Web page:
"There is room for cautious optimism," he said, hopeful for their recovery. Mitigating efforts are paying off and the seals have had a record number of pups in the past two years.
Scientists suspect about 15 Galapagos sharks are feeding off monk seal pups in the French Frigate Shoals. They have killed one of the sharks to date, and plan to kill more.
They've also split up aggressive male seals known for mobbing, and moved them to other areas.
A rehabilitation and release program has helped return about 50 pups who had been abandoned back to the wild, older and healthier.
Antonelis said the research must continue. "We have an obligation to recover the species and protect it as one of our national treasures, not just for the U.S., but for Hawaii."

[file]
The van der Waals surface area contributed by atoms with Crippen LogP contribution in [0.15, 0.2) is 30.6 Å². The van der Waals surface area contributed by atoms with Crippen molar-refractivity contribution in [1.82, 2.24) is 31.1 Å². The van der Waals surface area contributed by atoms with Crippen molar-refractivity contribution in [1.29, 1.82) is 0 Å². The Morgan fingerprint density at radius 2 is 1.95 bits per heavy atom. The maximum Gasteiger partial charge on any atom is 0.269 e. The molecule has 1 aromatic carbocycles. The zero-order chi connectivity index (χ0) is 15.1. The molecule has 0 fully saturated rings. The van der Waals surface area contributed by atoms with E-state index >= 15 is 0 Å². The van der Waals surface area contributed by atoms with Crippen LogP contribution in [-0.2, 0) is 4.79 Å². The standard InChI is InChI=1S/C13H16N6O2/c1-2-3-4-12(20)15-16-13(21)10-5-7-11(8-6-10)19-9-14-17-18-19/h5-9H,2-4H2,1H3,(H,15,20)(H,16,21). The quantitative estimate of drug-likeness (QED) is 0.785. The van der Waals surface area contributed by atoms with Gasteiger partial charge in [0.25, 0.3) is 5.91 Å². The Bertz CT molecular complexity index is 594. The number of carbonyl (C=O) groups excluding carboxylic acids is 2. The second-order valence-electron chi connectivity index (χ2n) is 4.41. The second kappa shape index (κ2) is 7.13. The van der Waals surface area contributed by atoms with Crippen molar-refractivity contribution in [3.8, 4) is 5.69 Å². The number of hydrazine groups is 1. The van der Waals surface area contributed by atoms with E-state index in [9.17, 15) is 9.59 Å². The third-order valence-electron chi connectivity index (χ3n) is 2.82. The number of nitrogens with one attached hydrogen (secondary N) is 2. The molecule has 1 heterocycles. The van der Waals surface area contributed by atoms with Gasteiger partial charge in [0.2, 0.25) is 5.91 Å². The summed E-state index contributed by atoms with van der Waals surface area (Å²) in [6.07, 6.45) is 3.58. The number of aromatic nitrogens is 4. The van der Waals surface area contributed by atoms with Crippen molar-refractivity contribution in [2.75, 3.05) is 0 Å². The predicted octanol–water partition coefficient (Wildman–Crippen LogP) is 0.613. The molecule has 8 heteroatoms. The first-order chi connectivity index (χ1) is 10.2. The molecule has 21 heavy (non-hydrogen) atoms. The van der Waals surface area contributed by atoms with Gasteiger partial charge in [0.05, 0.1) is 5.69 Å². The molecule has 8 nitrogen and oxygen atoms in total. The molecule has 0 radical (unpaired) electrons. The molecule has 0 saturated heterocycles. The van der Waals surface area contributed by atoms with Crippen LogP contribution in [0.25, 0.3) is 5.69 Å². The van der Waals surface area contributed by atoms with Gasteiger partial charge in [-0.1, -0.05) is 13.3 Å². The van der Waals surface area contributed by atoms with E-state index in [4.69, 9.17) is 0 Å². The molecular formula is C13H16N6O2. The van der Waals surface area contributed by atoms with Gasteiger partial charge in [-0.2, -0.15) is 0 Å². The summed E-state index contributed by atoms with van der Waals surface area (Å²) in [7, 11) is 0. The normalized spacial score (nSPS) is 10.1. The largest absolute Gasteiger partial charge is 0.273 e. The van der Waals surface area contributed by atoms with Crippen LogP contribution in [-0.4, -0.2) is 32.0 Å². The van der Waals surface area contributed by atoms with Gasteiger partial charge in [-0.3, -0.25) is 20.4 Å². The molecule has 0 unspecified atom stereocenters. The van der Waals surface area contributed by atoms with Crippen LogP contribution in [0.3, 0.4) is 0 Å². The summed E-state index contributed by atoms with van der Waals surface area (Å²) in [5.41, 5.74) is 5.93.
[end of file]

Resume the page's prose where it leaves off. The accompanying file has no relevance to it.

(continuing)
Name: The seal gets its name from its solitary behavior, like a monk, and also because the rolls of its neck make it look like it's wearing a monk's hood.
Hawaiian Monk Seal
Population: 1,300 to 1,400 remain. They are the most endangered marine mammals that live solely in U.S. waters.
Size: Adults weigh between 400 and 600 lbs, and are about 6 to 7 feet tall. Newborns weigh between 20 and 30 lbs.
Color: Silver just after they molt, and light tan before molting.
Life span: 25 to 30 years.
Offspring: Pups are born in April and May. A mother gives birth to about one pup a year and nurses it for five to six weeks.
Daily diet: Lobster, fish, octopus and squid.
Predators: Tiger shark and Galapagos shark.